It is savagely empty at 8.45pm in the Lemon Tree on a Friday night, and in the middle of this cold, vast tumbleweed expanse Barry Ashworth of the Dub Pistols, silver chain around his neck and exuding charisma, is rightfully disappointed at the shitty turn out (so far).
A split second of eye-contact and he approaches me with the kind of crazed purpose suited to a murderous dictator, clearly up for a sesh and jabbering on about the lack of people. He then declares (in much stronger terms) that actually, you know what, who cares, he’s smashed and let’s just ‘ave it.
His enthusiasm has a ripple effect and it is difficult not to repeat his sentiments in the puddle of my own mind (in his customary English accent of course) as he lifts his sunglasses conspicuously atop the bridge of his nose, slow motion Reservoir Dogs style, to conduct a selfie with a group of friends.
Thankfully, there is a surge of latecomers and the venue fills to a respectable amount before the Dub Pistols grace the stage, immediately assuming a presence.
To a backdrop of soaring brass and bouncy dub/reggae influenced rhythms, it quickly becomes apparent that this is a band that thrives off crowd participation, and so it is a testament to their unwavering passion and energy that they manage to extract a lively atmosphere from the scraps of people.
Ashworth frequently takes a stroll through the crowd, connecting with and riling up as many people as possible; like a shot of pure diamorphine, he injects a burst of euphoric vitality into whoever is willing to receive it. And then like a long lost friend he hugs me before heading back to the stage, the walls of formality toppled over before they even had a chance to form.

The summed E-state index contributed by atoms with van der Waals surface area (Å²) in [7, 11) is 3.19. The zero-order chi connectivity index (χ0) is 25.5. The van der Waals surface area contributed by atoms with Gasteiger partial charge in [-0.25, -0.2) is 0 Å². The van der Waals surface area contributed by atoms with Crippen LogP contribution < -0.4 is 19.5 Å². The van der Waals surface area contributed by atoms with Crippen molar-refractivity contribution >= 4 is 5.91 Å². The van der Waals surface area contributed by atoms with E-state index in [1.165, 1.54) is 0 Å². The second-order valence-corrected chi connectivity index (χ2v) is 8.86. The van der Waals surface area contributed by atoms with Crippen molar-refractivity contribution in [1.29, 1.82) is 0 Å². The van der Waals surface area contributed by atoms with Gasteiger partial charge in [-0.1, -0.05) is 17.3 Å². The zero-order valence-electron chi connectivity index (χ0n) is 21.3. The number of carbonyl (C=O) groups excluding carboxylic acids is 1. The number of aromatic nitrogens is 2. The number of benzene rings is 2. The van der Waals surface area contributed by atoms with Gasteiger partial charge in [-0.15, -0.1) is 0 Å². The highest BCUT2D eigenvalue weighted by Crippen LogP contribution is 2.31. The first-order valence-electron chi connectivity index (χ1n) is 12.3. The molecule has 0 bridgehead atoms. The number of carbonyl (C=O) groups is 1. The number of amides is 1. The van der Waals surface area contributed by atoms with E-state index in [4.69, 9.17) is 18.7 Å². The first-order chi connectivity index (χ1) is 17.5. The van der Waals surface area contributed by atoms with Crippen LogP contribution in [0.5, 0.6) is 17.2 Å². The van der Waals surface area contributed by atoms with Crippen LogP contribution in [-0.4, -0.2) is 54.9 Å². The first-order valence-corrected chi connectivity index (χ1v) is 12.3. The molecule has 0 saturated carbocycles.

Oddly, the music takes a backseat for this gig. Despite what musicians will have you believe, it’s not all about the music, man. Sometimes it is about an understanding: a collective decision to stop giving a shit about everything all at once to a simple beat, a nice melody and a couple lyrics chucked in.
Throughout the gig and especially towards the end Ashworth, beer perpetually in hand, makes calls to the crowd to find him an afterparty; he is not done for the night, and he is by far the most energetic, animated, and up-for-it of anybody in the entire building. Despite having more than two decades on me, he has the uncanny ability of making me feel much older.
You get the sense when they finish that this is obviously not the Dub Pistols at their best, but you have to commend them for the effort they put in and for loving what they do. Had they been playing at a sunny festival with a few thousand more people in the crowd, and everybody was up several more notches of intoxication, they are the type of band that could easily produce something quite special; however, on this occasion, more due to circumstances outwith their control, they have to remain on the precipice of brilliance rather than immersed fully in it.